So that was our holiday in summary, and very enjoyable it was too. While I was up there I did acquire some reading – a scholarly biography of Beatrix Potter and also a book by Christina Hardyment detailing her searches for the places and people who inspired Arthur Ransome’s books. Those will warrant a separate blog post.

And now we’re both back to work. And yes, I’ve been places and seen things which have given me ideas for the stories I’m working on at present, as well as for future projects.

A VATMOSS, politics and holiday update

If you’ve been wondering why I haven’t blogged in over a week, just look at the UK newspapers…

Given I’ve committed hundreds of hours, thousands of words and an incalculable amount of energy and concentration as part of the EU VAT Action team trying to secure meaningful reform of the 2015 EU digital VAT rules, you won’t be surprised to learn that was uppermost in my mind. Had this collectively disastrous referendum decision thrown all that hard work in the bin?

The short answer is no, for which I am profoundly thankful. Clare Josa and I went into London yesterday for a meeting with our Whitehall contacts to discuss the Brexit vote implications. We shot a quick update video in Green Park immediately afterwards, which you can find here. To summarise the key points arising, I’ll quote from the EU VAT Action site, which is where you should link to spread the word to other interested parties.

The UK is still in the EU and has the same rights and obligations as before, so EU Digital VAT continues to apply, worldwide, as before.

The EU Commission still intends to propose the promised legislation for a threshold and a simplified ‘soft landing’ area above that threshold, by the end of this year. This is a huge achievement, since a year ago they did not believe there was a need for either of these.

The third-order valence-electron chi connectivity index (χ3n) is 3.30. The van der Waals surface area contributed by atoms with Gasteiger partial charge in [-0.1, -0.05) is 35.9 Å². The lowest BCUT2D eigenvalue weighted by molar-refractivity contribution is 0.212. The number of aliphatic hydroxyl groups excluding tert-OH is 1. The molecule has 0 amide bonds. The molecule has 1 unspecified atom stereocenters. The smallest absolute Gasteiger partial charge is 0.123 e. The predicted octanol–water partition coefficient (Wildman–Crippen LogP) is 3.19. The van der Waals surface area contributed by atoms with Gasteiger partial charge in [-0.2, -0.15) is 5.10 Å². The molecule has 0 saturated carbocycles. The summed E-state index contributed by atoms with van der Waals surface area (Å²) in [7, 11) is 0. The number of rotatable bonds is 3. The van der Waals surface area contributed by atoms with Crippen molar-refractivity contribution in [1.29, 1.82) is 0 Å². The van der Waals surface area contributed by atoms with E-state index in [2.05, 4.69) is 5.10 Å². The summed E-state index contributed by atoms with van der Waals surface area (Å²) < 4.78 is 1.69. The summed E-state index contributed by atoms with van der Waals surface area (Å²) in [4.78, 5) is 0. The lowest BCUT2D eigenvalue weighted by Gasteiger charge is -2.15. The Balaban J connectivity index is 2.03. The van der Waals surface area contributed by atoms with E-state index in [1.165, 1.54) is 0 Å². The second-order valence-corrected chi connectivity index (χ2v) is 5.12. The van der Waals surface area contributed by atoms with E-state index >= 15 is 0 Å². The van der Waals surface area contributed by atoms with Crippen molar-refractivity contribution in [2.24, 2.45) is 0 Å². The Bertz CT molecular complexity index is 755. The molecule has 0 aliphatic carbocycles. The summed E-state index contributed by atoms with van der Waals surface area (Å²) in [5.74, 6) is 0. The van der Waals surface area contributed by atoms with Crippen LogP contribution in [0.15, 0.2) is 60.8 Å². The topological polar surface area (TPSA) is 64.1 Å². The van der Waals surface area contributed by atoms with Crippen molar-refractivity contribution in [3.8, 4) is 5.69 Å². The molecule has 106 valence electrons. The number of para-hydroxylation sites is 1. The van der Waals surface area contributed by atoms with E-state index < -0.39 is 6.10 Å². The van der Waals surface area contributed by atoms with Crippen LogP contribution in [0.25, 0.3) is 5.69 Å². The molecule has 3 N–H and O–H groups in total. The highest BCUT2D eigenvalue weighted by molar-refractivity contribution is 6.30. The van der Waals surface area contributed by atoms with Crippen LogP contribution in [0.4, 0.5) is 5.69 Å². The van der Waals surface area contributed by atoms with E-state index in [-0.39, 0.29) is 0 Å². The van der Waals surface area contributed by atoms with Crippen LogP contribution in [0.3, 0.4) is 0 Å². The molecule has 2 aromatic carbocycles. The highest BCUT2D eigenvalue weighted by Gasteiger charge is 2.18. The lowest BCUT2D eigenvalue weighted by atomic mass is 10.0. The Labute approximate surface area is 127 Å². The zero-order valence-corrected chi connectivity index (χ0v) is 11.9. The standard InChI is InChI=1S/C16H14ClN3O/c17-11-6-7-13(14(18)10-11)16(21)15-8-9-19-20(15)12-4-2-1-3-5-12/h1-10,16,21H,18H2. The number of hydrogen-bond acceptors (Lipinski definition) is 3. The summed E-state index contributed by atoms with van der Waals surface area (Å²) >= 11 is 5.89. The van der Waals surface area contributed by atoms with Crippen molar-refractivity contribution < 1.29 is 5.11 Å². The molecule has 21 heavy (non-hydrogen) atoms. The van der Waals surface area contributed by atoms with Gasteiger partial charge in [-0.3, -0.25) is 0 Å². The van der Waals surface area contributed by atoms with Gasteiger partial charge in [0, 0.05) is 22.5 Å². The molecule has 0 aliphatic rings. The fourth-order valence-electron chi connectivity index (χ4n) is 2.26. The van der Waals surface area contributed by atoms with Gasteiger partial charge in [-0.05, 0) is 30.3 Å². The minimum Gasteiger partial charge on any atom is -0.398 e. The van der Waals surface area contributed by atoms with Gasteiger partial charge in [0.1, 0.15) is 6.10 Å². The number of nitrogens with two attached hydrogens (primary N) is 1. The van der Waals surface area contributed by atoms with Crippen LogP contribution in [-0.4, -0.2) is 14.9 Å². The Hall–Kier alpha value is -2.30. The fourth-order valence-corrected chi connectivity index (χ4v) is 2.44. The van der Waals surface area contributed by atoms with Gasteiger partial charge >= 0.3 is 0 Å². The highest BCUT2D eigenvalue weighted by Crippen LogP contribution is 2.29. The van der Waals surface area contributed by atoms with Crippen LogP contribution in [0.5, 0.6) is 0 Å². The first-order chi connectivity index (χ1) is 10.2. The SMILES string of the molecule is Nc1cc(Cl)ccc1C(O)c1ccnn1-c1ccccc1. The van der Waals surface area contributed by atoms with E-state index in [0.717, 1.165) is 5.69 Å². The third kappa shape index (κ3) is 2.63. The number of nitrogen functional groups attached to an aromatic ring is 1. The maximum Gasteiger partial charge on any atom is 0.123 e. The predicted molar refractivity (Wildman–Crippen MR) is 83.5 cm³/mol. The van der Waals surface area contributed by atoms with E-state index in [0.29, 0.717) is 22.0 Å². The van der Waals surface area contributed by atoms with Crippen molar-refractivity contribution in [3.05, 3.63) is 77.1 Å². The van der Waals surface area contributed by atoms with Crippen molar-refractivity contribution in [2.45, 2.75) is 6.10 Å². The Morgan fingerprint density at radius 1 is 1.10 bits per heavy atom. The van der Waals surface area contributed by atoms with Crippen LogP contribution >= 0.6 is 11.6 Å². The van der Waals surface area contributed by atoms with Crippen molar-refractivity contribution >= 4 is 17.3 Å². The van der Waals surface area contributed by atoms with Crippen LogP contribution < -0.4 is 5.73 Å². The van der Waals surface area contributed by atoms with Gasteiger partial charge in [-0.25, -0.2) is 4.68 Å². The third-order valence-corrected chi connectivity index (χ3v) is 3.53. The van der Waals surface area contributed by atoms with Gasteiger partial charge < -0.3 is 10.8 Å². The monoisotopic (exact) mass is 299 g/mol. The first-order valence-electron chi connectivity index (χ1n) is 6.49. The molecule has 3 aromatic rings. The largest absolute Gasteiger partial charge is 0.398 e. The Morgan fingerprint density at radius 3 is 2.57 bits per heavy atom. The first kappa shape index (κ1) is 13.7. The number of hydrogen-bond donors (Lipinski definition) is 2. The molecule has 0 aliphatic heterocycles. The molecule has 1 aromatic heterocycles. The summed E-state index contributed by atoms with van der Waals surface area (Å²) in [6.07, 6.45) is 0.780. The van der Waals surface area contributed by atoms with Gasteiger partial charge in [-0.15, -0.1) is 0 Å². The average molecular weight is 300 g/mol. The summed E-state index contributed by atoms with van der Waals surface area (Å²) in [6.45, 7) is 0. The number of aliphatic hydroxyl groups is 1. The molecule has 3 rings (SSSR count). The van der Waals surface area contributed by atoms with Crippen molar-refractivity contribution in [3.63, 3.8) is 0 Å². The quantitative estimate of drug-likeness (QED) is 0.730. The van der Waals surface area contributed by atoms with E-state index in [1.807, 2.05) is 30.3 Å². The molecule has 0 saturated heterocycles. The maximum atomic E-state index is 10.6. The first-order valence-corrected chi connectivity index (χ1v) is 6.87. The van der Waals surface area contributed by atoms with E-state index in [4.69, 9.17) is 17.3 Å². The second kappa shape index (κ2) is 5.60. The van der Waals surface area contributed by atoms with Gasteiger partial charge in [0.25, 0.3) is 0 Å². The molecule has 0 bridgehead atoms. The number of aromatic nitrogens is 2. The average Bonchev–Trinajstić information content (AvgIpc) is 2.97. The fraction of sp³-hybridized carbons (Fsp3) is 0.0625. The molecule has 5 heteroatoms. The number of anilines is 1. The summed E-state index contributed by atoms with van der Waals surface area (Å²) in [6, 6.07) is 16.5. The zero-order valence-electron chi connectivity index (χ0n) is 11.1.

Another major achievement is confirmation that the Commissioner proposing the Digital Single Market legislation WILL include a provision to permit geoblocking for the purposes of reducing legitimate administrative burden, such as EU Digital VAT

The UK will continue to have a voice in the EU Digital VAT negotiations, whilst the UK is in the EU. However, once Article 50 is invoked and the formal leaving process has started, other Member States may choose to give less weight to our opinion

This is an issue because the UK has been the most vocal country over the new EU Digital VAT rules. So it is more important than ever for micro businesses outside of the UK to make sure their Finance Ministers, Members of Parliament and Members of the European Parliament are fully aware of the challenges you face with these rules. We are happy to help you get creative in making your voice heard, if traditional routes aren’t yet working for you. (See Action Challenge, below)

Whatever the outcome of the UK’s EU negotiations, the OECD (Organisation for Economic Cooperation and Development) trend is for more countries to implement similar place of supply rules to those from January 1st 2015 in the EU. This means that you need to keep taking actions to upgrade your business systems, so that you can prove where your customers are located.

Whilst the OECD recognises the need for thresholds and simplifications for the smallest businesses, it is imperative that we keep up the pressure on our shopping cart providers and payment processors, to supply us with the data that we need, to be able to comply.

The VATMOSS system in the UK will remain in operation for the duration of our negotiations. What will happen to it after that, no one knows. But please don’t make major business decisions based on guesswork, at this stage.

Next steps: we will continue to give you a voice within the UK government and the wider EU. The campaign has already achieved recognition in Whitehall, Brussels and at the OECD. Together, we have achieved the breakthrough that these decision-makers now understand that micro businesses – especially the smallest that are running on a laptop from a kitchen table – must be considered when changing legislation.

None of this could have been done without your support and the actions of the thousands who have supported the campaign. Thank you.

And here is the action we need you to take, please: And we need your support now, more than ever. We have been asked to put together a technical paper for the OECD Working Party on VAT, summarising the specific technical challenges that micro businesses have faced with complying with this legislation, over the past 18 months. So:

Please write to your Finance Minister, MEPs, Member of Parliament and copy to us (euvat @ clarejosa . com) to tell them:
Specifically why you cannot comply with the EU Digital VAT rules – or why it is difficult for you.

This will help to keep your problems top-of-mind, despite the background noise, and it will encourage Finance Ministers to vote to support the threshold and ‘soft landing’ legislation, when it is proposed.